‘In school it’s a much safer environment but if they use it out in the big wide world it’s going to be perceived differently.’

And PCSO Mann recognises that although homosexuality is more acceptable nowadays, there are still problems in society.

‘It’s such a big taboo still. They don’t realise what effect it might have,’ she adds.

‘It’s about understanding how it must feel to be a young LGBT person.

‘It’s about getting people to stop and think. If a young person used a racist word or a religious insult, a school teacher would deal with it, quite rightly.

‘But it’s different if someone says “you’re gay”.

‘We are talking about respect.

‘This has come on leaps and bounds over the years. But it’s got a fear factor attached to it.

‘Just think about what you’re doing and why.’

Scott Lewis is assistant headteacher at the school and he is also in charge of behaviour and safety.

He says working with the police has had a huge impact on the way youngsters at the school respond to homosexuality.

‘It all started about two years ago with an alleged homophobic incident in school,’ he says.

‘From there we realised there was a bit of a gap and a need for training for staff to address homophobic bullying in school to become more confident in dealing with the pupils.’

The school has training sessions that often run on inset days.

Mr Lewis says the campaign to ban the word gay has been successful at the school.

‘Some of our kids have picked up different words,’ he says. ‘You just don’t hear that word at school any more.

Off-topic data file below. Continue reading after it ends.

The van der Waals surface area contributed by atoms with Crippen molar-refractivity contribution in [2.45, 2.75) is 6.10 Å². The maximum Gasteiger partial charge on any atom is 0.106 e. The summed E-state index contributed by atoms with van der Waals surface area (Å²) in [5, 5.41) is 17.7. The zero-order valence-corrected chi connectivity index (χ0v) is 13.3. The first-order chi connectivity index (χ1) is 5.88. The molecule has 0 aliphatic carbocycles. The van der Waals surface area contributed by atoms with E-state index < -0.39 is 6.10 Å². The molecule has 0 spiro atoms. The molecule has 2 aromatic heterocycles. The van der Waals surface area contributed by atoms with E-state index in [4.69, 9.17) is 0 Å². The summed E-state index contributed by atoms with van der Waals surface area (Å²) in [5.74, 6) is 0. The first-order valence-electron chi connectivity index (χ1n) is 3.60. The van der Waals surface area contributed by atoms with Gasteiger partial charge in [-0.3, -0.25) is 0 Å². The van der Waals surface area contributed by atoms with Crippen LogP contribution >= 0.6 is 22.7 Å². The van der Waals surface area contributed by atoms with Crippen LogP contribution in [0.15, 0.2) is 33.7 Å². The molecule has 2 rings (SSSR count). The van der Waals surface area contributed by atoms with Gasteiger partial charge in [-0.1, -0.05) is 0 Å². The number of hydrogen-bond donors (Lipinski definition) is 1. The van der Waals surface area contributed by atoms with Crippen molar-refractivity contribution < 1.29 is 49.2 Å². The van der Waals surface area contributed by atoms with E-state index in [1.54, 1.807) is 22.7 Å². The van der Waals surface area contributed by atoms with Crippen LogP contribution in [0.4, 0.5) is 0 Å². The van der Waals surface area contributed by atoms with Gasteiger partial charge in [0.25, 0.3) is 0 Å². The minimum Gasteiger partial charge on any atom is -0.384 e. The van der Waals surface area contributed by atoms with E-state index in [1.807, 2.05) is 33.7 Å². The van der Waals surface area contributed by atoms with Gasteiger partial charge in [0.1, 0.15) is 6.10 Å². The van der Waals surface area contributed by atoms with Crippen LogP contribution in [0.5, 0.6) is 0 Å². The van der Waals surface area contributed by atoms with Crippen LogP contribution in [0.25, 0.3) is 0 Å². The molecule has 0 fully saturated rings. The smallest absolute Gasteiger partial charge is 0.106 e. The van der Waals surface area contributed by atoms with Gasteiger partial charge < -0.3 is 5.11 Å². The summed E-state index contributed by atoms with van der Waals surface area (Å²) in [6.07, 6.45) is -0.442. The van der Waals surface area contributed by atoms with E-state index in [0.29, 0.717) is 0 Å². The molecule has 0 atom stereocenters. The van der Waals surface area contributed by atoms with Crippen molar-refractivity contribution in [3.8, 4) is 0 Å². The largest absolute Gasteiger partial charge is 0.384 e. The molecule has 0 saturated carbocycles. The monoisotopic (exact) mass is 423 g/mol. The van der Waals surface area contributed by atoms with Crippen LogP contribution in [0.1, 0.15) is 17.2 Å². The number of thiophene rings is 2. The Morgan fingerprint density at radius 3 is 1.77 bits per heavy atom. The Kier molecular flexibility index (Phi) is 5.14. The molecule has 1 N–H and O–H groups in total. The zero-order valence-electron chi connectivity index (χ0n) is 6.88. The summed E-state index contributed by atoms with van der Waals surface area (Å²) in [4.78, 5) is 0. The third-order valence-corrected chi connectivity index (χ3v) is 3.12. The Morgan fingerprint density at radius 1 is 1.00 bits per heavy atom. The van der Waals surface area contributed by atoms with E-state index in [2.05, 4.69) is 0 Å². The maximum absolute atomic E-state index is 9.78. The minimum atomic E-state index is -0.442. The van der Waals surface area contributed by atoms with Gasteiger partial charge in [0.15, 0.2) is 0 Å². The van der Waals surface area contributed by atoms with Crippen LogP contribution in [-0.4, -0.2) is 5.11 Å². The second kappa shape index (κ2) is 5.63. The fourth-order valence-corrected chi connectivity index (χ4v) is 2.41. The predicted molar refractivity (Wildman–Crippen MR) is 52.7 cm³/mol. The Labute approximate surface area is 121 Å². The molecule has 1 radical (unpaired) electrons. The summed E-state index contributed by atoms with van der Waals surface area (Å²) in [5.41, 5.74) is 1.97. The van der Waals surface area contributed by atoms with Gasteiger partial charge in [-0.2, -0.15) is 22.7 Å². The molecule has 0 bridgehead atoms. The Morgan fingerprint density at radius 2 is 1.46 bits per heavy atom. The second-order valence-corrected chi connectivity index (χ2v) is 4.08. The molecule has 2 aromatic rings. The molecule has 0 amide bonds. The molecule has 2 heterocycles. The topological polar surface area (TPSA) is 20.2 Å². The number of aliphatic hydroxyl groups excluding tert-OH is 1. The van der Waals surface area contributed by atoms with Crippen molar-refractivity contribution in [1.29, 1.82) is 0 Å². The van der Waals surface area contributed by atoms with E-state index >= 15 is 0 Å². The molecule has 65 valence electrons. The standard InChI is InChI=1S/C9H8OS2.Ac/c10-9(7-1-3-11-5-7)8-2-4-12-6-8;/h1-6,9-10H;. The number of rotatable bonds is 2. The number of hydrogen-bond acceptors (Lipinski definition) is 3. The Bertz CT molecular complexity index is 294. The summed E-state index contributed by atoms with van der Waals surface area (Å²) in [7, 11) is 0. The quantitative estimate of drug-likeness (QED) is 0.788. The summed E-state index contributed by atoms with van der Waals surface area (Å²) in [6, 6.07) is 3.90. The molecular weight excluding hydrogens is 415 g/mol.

‘With that, the strategy within the school is to try and raise awareness of anti-bullying.’

There are posters around the school raising awareness of homophobic bullying and offering help and support to victims.

And Mr Lewis adds it has definitely had an impact as children have become less fearful of coming out in the first place.

‘There are a number of children who have come out as being gay this year, particularly boys.

‘It’s a change of culture that they are quite happy and relaxed to come out.

‘It’s been a massive change in the school because of the work that we have been doing. It’s more acceptable in everyday society.’

Praise for work

This year, Portsmouth City Council was named by lesbian, gay and bisexual rights charity Stonewall as one of the best local authorities in Britain for tackling bullying in the city’s schools.

The charity published the Education Equality Index 2014, which as well as listing the Top 10 local authorities in Britain named Portsmouth City Council as best new entrant.

The Index measures practice and policy at all of the participating local authorities.

This year, the city council launched the Portsmouth Anti-Bullying Guidance and Resource Pack. It has been developed to provide support to schools and to help them develop effective anti-bullying practices.

Councillor’s view

Councillor Neill Young is the cabinet member for children and education at Portsmouth City Council.

He highlights the importance of working with schools to wipe out bullying, of all kinds.

He says: ‘With homophobic bullying, it’s about getting the children to understand the vocabulary that they use.

‘There are some words that children use sometimes without even thinking that it would cause harm.

‘It’s important that through things like Anti-Bullying Week we are able to highlight to children the impact that some of the words do have on other children.’

Anti-Bullying Week focuses on all aspects of bullying and Cllr Young adds it’s important that all issues are addressed.

‘It’s about raising awareness around young people that bullying isn’t acceptable,’ he says.

‘It’s about making sure staff are able to identify the children who are being bullied but don’t have the confidence or are worried about coming forward and asking for help.

‘Bullying in schools has been around for years.

‘We would like to stamp it out completely but that’s something we are always going to be aware of and constantly trying to tackle.

‘There are people out there to help.’

To read The News’ view on this click here.